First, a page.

What To Expect When You Are Extending
Building another room or another storey onto your house is a great option if you don’t want to move, but need the extra space, or just want to add value to your property. Here are some important things that you need to consider…
Building permits and Resource consents
Before you undertake any form of renovation, you need to have a good understanding of council requirements and restrictions. Even some seemingly simple renovation work requires the approval of local building authorities.
It’s important to get the right permits and approval, as failing to do so can cause all sorts of costly headaches and make the property harder to sell in the future.
Here are some examples of what you will need council approval for before starting your renovation:
- Alterations and additions that affect the structural integrity of the house
- Sitework, meaning the earthworks for an extension
- Decks over 1 metre above ground level
We recommend that you talk to your local council before you start any major renovations.
Planning and Budget
When starting to plan your renovation, think about what you want to achieve. How much space do you need not only now, but in the future? Do you want to change the shape and structure of your home for added space? Or even to ensure you are getting the best sun or views?
Try talking to someone who has previously had a renovation done on their home and get them to share their experience with you. This will give you a good indication of what to expect. Also researching by checking out websites, magazines and brochures will help you to develop a clear idea of what you want.
Now that you have your dream renovation in your mind, it’s time to do the math. How much can you realistically afford to spend on your renovation? How are you going to pay for your renovation? Will you borrow from the bank or a finance company? If so, have you checked their terms and conditions for a loan? How much can you spare for other costs that may arise such as potential delays, insurance and finding somewhere to live while the renovation is carried out? All these things must be taken into account.
Choosing an architect or designer, Builder and tradespeople
Finding an architect or architectural designer is one of the most important steps in your renovation process. Major renovations involving taking out walls, adding new rooms or even a new kitchen will benefit from the design expertise of an architect or architectural designer. They can provide ideas to help maximise floor space, get the best sun and flow. They can also advise on materials and special design features, such as making the best use of natural light, heat and other energy efficiency aspects.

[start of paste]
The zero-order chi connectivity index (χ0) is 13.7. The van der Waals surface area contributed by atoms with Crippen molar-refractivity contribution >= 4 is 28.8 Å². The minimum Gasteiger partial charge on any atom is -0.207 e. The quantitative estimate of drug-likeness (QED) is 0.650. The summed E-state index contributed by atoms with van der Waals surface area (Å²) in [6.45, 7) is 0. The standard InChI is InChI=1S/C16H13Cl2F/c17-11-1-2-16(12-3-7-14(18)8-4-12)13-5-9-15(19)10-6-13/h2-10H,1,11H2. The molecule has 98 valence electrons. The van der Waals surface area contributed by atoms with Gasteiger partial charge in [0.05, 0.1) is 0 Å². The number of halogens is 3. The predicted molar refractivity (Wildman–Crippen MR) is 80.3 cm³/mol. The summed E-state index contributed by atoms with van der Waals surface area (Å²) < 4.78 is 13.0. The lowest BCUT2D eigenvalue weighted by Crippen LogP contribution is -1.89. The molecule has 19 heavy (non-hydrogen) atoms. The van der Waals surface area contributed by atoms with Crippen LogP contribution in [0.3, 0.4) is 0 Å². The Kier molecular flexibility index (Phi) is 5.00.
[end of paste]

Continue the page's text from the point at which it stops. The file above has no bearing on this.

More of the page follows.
Most designers showcase previous work on their websites. Browse through a few websites to find a design that appeals to you, and be sure to read any feedback that may have been posted. Visit showhomes in your area.
Once you have someone in mind, you need to prepare for the first consultation. Have the following noted down:
- The size of your budget
- Design features you want included
- The extent of changes you want i.e. basic, middle, extensive
- How much you want to add on to your existing home in terms of floor space
Be prepared with questions to ask the architect or designer. These could include:
- What qualifications do they have?
- Are they a member of a professional organisation such as ADNZ or NZIA?
- If not, are they qualified Licensed Building Practitioners?
- What range of services do they provide?
- Ask for references from previous clients
FPB recommends you always use a Registered Master Builder as they guarantee their work for 10 years. You can search for a builder in your area on their website. Using a registered tradesperson is always a good idea, such as Master Plumbers and Gasfitters, Master Electricians, and Master Painters.
Obtain quotes or tenders from at least 3 builders in order to give you an idea of how much the project is going to cost, and from there, adjust your budget or plans accordingly.
Depending on the type of renovation you are doing, there may be the need for you and your family to move out for a short period of time. If you aren’t able to move out, you are going to have to live with the mess and inconvenience, which can be stressful.
Living in the home while the renovation is being completed can delay the project considerably as the builders will need to ensure that they get the house back to a liveable standard at the end of each day, including reconnecting power, water, and cleaning up. It pays to make sure you have incorporated alternative accommodation costs in your budget.
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Find out what you can do to be Space Management savvy in the articles linked below.